Big Bodies Can Make Beautiful Shapes

It’s a great idea to get your classmates to take pictures of your successes when you master a new move, whether you choose to share them online or not. One of the things that was an unexpected joy for me was seeing the beautiful shapes and poses that bring out the best in bigger bodies. Because we’re all used to seeing aerial moves performed by slim or athletic folks, it can be a real revelation to see how gorgeous some of your favourite moves look on your own body, and it’s exciting to get inspired seeing how the next move you plan to learn looks on a person with a figure more like yours.

Plus size aerialist: This is the article I wish I had been able to find before I took my first class

Everyone Has Down Days

Trapeze and aerial hoop have been an awesome adventure for me. Coming to class helps me to blow away the stress of the week in a breeze of endorphins, flow, and wonderful people.

So what happens when you have a week where nothing’s going your way, you can’t seem to hit even your usual go-to moves and you feel like a big aerial flop? It’s okay! It happens to everyone. Plus size folks, and especially fat women, can sometimes feel pressure to always be upbeat (ugh, jolly!), positive and to not make fuss when things go wrong. I feel this pressure is pretty unfair. I’m not advocating for you to pitch an epic tantrum if you have a bad aerial day but it’s totally fine to not always be sunshine and unicorns. If you’re frustrated, say so. If you need to take a break and come back feeling refreshed, do it. Remember that everyone has periods where they suddenly seem to master fifty things at once and periods where it seems like progress is very slow. Regardless of size or experience, all of your classmates will have been through this, and they will all have had days where it just won’t come together for them. Sometimes it’s good to talk about how you feel with others, sometimes you just need a night off. Own your down days, do what you have to do to feel better, but don’t let the aerial blues put you off getting back up again.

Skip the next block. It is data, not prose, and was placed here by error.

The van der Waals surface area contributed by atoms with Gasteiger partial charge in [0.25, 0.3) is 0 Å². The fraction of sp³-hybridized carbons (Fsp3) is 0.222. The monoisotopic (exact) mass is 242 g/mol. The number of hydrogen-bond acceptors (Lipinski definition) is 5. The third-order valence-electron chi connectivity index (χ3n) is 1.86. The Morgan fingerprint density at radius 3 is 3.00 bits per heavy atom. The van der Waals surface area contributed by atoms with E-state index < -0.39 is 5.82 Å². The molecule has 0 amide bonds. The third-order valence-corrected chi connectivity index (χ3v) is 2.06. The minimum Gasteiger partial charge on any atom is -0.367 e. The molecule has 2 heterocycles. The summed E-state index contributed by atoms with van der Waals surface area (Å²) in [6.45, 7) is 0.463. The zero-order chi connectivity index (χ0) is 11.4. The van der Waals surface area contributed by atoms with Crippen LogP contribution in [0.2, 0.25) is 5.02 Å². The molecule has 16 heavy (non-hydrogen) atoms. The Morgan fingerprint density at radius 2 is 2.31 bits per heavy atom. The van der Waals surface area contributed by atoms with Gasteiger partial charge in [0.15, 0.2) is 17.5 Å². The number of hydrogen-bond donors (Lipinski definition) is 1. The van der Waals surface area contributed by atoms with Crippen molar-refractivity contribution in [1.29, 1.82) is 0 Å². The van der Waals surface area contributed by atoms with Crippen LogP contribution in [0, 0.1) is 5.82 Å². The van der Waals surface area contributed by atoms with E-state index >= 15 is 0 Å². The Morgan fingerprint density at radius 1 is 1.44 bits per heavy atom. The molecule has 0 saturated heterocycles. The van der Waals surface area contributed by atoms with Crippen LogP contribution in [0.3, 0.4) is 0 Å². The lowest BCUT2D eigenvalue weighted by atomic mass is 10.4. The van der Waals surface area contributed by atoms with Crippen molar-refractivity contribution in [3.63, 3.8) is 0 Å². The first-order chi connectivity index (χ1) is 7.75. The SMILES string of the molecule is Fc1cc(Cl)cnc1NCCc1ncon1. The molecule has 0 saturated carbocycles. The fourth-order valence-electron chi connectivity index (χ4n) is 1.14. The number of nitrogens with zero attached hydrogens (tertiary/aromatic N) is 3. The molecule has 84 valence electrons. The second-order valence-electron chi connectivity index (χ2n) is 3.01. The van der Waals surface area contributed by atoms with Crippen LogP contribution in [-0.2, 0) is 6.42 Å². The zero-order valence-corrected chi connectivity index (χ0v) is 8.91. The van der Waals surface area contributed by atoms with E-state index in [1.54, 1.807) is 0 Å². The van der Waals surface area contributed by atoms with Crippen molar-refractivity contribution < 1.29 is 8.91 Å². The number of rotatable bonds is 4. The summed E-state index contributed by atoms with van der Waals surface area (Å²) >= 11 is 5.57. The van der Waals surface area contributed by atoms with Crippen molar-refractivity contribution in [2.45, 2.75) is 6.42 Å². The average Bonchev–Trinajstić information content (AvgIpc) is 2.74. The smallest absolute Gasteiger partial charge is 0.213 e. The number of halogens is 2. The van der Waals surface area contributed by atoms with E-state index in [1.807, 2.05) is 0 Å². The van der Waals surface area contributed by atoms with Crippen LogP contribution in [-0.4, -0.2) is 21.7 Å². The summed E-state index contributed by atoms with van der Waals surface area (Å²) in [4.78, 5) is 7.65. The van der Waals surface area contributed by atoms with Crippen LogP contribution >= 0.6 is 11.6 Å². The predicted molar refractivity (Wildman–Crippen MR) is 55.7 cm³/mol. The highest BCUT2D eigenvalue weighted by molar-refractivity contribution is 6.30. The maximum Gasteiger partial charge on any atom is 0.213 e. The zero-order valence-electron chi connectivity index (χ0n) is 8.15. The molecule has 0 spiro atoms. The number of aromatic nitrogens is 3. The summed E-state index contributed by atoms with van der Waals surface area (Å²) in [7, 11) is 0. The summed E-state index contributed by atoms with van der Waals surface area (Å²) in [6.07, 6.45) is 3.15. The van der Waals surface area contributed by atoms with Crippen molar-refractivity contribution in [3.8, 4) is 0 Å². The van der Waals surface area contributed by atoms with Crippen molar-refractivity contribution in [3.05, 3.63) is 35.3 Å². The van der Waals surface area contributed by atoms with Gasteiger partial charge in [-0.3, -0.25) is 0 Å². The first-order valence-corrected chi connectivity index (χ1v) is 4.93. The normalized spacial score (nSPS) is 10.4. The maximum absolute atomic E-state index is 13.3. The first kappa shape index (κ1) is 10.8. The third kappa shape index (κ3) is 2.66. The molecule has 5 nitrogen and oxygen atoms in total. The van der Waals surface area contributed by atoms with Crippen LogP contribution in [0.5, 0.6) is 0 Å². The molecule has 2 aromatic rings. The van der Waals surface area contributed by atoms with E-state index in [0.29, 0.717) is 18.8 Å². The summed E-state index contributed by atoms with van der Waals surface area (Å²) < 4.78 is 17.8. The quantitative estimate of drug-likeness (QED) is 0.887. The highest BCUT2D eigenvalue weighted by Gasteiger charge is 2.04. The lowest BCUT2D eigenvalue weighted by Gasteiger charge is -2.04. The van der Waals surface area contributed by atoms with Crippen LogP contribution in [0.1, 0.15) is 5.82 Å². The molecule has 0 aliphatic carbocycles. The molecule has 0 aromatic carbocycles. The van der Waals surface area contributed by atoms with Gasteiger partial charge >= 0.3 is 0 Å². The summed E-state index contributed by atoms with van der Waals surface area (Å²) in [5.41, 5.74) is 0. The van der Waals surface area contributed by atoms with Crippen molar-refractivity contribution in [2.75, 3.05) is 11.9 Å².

How Your Body Looks Can Start To Matter Less Than What Your Body Can Do

When I started trapeze lessons it had been a dream of mine for several years, I admired the beauty and creativity of the movements; I didn’t choose the aerial arts as a means to lose weight. That having been said, lots of people hinted that it might happen and I can’t deny, in my less body positive moments I sort of hoped that I might shed a few inches as a by-product of regular training. In reality, that never happened in the (almost) two years I have been going to classes, but other things about my body did begin to change. Gradually I got stronger, more flexible, and less clumsy. Moves that were totally out of my reach gradually became favourites I enjoyed every week. I inched slowly towards my gains, but I made them. Before aerial, I used to spend a lot of time looking critically in the mirror and wishing that my belly was smaller and my boobs were perkier. I’m not saying I never have days like this now, but I spend a lot more time plotting how soon it might be before I can get that long awaited inverted straddle, or musing on how much closer I am to beating into hocks on the high bar. I may not have any less junk in my trunk but now my trunk can do some amazing things, and I want more. I find I am much more excited these days by what my body can, or might be able to do than by the possibility of losing a couple of inches from my waist. You may find that aerial helps you with weight loss, or you may not, but what you will definitely find is that aerial helps you to do amazing things with your fantastic body and that’s something to be really excited about.

Plus size aerialist: This is the article I wish I had been able to find before I took my first class

Don’t Wait Until You’re The “Right Shape”